Tips for Programming a Profitable Pool
By Joe Bush
Aquatic programming is everywhere and all the time, but don't take it for granted.
The days of offering only swimming lessons and water fitness are long gone. Generations change and with them their preferences and goals, and if public facilities want to fund their operations, they have to be creative and resourceful. The economic crisis of nearly a decade ago hit municipal bodies as hard as private. It's not enough to be a swimming lifer to run a successful revenue-generating aquatics department.
"We had a lot of closures, especially during the downturn, and budgets are tight," said Roy Fielding, aquatics director at the University of North Carolina Charlotte, also known as The Pool Professor.
"We're having to be more creative because these facilities are costing more. They're not going to keep a person around very long if they can't produce an income. A pool historically has been a money loser in recreation. A $25 million facility, it's tough to recoup that.
"You've got to build variety into your facility or you won't have a long stint, in my opinion."
Fielding's words are supported by data gathered by USA Swimming, whose member clubs and teams comprise one of the country's largest renters of pool space. Mick Nelson, facilities development director for USA Swimming, said that because of this sensitivity to pool availability, his organization began tracking pool closings in 2009.
To date, 1,661 pools have closed, according to the organization.
Bad budgeting and old-fashioned aquatic programming make pools lose money, and that can be corrected.
"If the pool is not programmed for financial sustainability, it will not be there for us to use," he said. "The cost to build and operate a facility is escalating at over double the cost-of-living increase each year, so a modernized plan for multi-leveled programming at different cost and professional budget development is a must."
USA Swimming has identified the three top reasons for the closures: unexpected renovations draining the budget; not enough income; and overwhelming expenses.
Nelson said that because no single organization, especially a nonprofit, can fix the problem, USA Swimming encourages pools to follow its Total Aquatic Programming suggestions to increase income, cut operational cost, and plan for repairs and renovations. Nelson knows pools need help, but is optimistic.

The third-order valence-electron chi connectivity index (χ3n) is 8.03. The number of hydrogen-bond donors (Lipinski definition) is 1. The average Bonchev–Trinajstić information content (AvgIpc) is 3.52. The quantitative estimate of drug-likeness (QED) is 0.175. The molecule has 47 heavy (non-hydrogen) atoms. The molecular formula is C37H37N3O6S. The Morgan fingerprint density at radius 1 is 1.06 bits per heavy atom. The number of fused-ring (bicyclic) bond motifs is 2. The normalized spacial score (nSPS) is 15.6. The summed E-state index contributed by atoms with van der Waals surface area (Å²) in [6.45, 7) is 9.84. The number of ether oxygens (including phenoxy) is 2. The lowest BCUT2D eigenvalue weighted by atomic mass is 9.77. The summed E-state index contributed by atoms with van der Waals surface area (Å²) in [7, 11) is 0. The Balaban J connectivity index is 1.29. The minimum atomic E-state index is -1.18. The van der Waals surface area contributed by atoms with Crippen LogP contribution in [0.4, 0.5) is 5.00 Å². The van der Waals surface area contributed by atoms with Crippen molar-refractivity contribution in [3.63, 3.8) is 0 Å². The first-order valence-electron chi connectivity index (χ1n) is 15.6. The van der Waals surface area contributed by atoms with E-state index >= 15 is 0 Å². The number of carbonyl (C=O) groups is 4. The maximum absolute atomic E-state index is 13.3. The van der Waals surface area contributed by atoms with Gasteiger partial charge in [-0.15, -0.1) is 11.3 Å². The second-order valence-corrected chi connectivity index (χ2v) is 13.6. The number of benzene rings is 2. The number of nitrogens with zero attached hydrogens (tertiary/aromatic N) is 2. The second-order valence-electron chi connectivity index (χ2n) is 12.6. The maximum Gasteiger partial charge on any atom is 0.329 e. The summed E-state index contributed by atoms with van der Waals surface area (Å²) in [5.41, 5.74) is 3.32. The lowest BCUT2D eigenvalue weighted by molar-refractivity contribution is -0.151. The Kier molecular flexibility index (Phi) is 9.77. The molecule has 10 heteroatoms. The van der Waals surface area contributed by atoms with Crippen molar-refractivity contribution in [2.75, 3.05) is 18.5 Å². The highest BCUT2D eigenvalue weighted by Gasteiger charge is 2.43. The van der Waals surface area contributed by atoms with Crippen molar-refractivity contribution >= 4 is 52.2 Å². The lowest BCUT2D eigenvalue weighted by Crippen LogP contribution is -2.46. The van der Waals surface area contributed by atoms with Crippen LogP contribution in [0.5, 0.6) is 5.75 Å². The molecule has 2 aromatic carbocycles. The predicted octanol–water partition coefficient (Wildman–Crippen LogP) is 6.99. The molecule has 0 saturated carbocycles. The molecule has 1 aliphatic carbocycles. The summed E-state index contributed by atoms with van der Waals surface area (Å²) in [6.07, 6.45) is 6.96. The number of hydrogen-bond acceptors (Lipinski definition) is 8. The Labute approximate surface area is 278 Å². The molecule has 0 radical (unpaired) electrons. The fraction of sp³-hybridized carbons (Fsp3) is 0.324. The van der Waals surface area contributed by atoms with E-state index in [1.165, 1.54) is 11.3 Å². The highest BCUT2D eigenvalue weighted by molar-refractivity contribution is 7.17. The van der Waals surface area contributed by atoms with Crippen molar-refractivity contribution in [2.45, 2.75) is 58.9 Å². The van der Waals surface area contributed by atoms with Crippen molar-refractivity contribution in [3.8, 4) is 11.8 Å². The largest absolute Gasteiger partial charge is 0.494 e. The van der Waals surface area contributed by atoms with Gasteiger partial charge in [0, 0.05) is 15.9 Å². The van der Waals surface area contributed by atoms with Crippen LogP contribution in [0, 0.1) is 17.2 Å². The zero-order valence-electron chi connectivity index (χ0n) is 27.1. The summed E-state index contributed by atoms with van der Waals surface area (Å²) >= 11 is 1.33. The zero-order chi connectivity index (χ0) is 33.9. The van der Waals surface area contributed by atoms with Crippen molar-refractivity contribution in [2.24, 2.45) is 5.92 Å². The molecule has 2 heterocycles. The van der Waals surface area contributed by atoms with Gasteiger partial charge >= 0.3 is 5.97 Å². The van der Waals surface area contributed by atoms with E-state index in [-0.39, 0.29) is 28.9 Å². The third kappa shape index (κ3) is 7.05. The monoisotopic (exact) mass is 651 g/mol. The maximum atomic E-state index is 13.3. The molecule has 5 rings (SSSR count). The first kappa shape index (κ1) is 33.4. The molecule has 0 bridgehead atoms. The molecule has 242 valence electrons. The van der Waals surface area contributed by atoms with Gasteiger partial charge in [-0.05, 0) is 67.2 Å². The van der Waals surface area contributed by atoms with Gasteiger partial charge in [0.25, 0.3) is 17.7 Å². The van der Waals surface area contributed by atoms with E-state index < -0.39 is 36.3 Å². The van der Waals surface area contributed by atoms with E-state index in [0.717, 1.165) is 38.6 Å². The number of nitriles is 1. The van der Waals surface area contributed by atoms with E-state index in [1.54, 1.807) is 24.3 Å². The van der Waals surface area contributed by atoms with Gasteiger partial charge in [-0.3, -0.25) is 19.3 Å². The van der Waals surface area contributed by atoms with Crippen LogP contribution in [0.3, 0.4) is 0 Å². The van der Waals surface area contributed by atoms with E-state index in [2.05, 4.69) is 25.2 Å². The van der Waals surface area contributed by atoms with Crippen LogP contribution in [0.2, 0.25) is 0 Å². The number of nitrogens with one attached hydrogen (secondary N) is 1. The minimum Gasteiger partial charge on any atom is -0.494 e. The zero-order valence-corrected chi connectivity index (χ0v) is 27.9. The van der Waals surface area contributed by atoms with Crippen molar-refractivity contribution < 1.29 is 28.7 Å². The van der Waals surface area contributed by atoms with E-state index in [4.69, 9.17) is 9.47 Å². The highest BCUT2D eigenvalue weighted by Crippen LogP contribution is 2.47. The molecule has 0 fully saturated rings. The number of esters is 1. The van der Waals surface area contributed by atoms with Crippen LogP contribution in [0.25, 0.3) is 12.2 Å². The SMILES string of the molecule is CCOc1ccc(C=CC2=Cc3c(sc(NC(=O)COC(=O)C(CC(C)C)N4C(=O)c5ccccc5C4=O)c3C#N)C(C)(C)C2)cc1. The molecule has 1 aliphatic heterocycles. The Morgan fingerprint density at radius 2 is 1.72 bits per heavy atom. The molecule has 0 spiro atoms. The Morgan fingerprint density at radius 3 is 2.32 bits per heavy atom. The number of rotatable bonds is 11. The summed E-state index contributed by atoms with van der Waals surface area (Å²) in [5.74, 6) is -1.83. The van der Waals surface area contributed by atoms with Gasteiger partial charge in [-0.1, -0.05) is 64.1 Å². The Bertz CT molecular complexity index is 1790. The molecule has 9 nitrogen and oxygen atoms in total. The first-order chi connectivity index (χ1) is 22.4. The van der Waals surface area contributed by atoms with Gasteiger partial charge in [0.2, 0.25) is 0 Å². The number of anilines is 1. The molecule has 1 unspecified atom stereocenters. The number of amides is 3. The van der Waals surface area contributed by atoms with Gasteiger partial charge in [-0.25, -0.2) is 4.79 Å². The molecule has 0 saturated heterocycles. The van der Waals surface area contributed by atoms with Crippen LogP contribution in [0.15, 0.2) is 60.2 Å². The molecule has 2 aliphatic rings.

"The fact that pools lose money is a myth," he said. "There are too many successful aquatic programs in the country to make a statement like that, but we hear it from the public sector all of the time. Bad budgeting and old-fashioned aquatic programming make pools lose money, and that can be corrected."
Nelson suggests three general solutions:
- New pool design with multiple pools, taking into consideration the four pillars of aquatic programming and their recommended water temperatures: learn to swim (water temp at 87 to 88 degrees); rehab and therapy (90 to 92 degrees); adult aquatic exercise and membership programs (87 to 88 degrees); and competitive swimming and recreation (80 to 82 degrees).
- Having people who are going to direct the staff and programming for pools understand all of the options and buy into staff certification by the various aquatic organizations.
- A modernized plan for multi-leveled programming at different cost and professional budget development.
Three years ago, Nelson said, USA Swimming's aquatic programming specialist wrote a detailed Aquatic Programming Manual in collaboration with other industry programming executives. It was published with the help of a grant from the Consumer Product Safety Commission, and is available in electronic form for free from USA Swimming.
The hope is that infrastructure can one day meet the requirements of the planners, Nelson said.
"The evolution in programming is already here, but the new pool model has to catch up," he said. "All of our new pool designs have at least two pools. Three are preferred, and they all have different temperatures, accesses and depth to facilitate programming. No one temperature can satisfy all of the aquatic programming a community wants and needs."